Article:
Everyday life in Benin – at home
The population of Benin is growing rapidly. The families are big. There are many children and often other relatives or even children of friends live in the house. Every woman in Benin has almost five children on average. Overall, there are many more children and young people than here in Germany. About half of Benin’s population is under 15 years old!
Many families are poor. Life takes place outside, especially in the country, but also in the city. Pigs, chickens, goats and dogs roam free in the villages. Cooking is also done outside in the country. There is a fireplace in front of the house.
The houses are made of clay. The roofs are made of straw. In the city there are also stone houses. Usually they are covered with corrugated iron. It crackles loudly when it rains! Not all houses have electricity. If there is electricity, it is turned off in the evening. Because not enough electricity can be produced for everyone in Benin.
You get up early and the children also do some work in the house. The yard is swept, the chickens fed or washed. It also takes some time to cook.
The baby is always there
Babies and small children are carried around on their backs, by the mother, but also by the older girls. The babies are always with you, doing field work, in the house, cooking and fetching water. All children learn to take responsibility at an early age. They have to help parents in the fields, fetch water from the well, or sell the harvest in the market.
Where does the water come from?
Most families do not have running water. This means that they have to drag in all the water – for showering, washing or cooking. If there is a fountain, consider yourself lucky. Some people also get their water from pools or streams and this water is not necessarily clean. It is hauled home in buckets or bowls upside down.
Of course, there are no flush toilets either. Then you have to use a hole in the floor or an outhouse. Or there is a toilet, but you have to pour the water in from a bucket to flush it. There are also plenty of communal toilets.
There is usually no refrigerator either. Electrical devices are expensive and are of no use if you don’t have electricity! Therefore, dairy products are not eaten – they would quickly go bad without refrigeration. The laundry is washed by hand in large tubs – washing machines are also rare.
The children hardly have any toys. You play with what is there. This can also be old bicycle rims that are driven with a stick. In any case, the game is played in a group and not alone! There are no televisions and computers in the villages and only in the city if the family is a little more affluent.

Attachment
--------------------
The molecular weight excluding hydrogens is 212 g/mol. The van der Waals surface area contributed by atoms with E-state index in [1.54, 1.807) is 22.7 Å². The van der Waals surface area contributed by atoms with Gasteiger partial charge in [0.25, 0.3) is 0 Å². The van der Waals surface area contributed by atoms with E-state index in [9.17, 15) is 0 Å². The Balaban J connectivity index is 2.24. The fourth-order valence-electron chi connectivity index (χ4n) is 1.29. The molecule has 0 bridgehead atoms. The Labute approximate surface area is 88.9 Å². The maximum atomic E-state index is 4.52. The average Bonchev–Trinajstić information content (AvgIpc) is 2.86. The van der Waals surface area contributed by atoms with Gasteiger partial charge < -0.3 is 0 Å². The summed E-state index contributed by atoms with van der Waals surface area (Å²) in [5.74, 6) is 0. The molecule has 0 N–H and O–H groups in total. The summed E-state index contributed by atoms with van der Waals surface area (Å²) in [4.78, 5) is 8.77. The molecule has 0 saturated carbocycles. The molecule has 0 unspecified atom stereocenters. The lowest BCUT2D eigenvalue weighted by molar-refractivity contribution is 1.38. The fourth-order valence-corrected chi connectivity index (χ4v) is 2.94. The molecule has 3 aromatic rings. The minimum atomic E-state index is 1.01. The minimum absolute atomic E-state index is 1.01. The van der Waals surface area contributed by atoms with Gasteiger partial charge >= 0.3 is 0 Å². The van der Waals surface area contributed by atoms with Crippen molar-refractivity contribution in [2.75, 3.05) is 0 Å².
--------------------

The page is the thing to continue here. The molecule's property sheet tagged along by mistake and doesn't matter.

On page 2 you can find many photos from everyday life in Benin!
Everyday life in Benin – on the go
Everything you need to live, especially food, can be bought from stalls on the street. There are also many street vendors who carry their wares with them, mostly on their heads. This can be bananas or mangoes, but also towels or water. Water is sold in plastic bottles or in small plastic bags. Warm dishes are also available from street stalls everywhere in the cities. Then delicious corn on the cob or meat skewers sizzle.
Countless cars and especially small motorbikes roar through the streets of the cities. They also serve as taxis and are called zemi-john here. You can recognize them by the yellow shirts on their drivers. The mopeds are refueled at one of the many small petrol pumps that can also be found on the roadside.
When children see fair-skinned people, they shout “Yovo, yovo!”. That’s what they call white people here. If white people come to a remote village, small children may cry at the sight of them because they have never seen white people before.
The women mostly wear dresses or skirts. Often shawls are tied as a skirt. Colorful woven or printed clothing is more common on women than on men. Most men tend to wear plain clothes, pants, and t-shirts or shirts. Colorful robes tend to attract them to parties or gatherings.
The voodoo belief has its origin in Benin. Even those who are Christian or Muslim often still practice the voodoo cult. Many festivals and ceremonies are held for it. People believe in the voodoo god and his spirits and use fetishes and amulets for protection (called Bo or Gris-Gris).
Many people also believe that they can protect themselves from evil spirits by scratching small wounds in the skin and sprinkling a powder made of coal and plants into them. Chicken feathers, cowrie shells and animal bones are found as protective magic at house entrances or paths.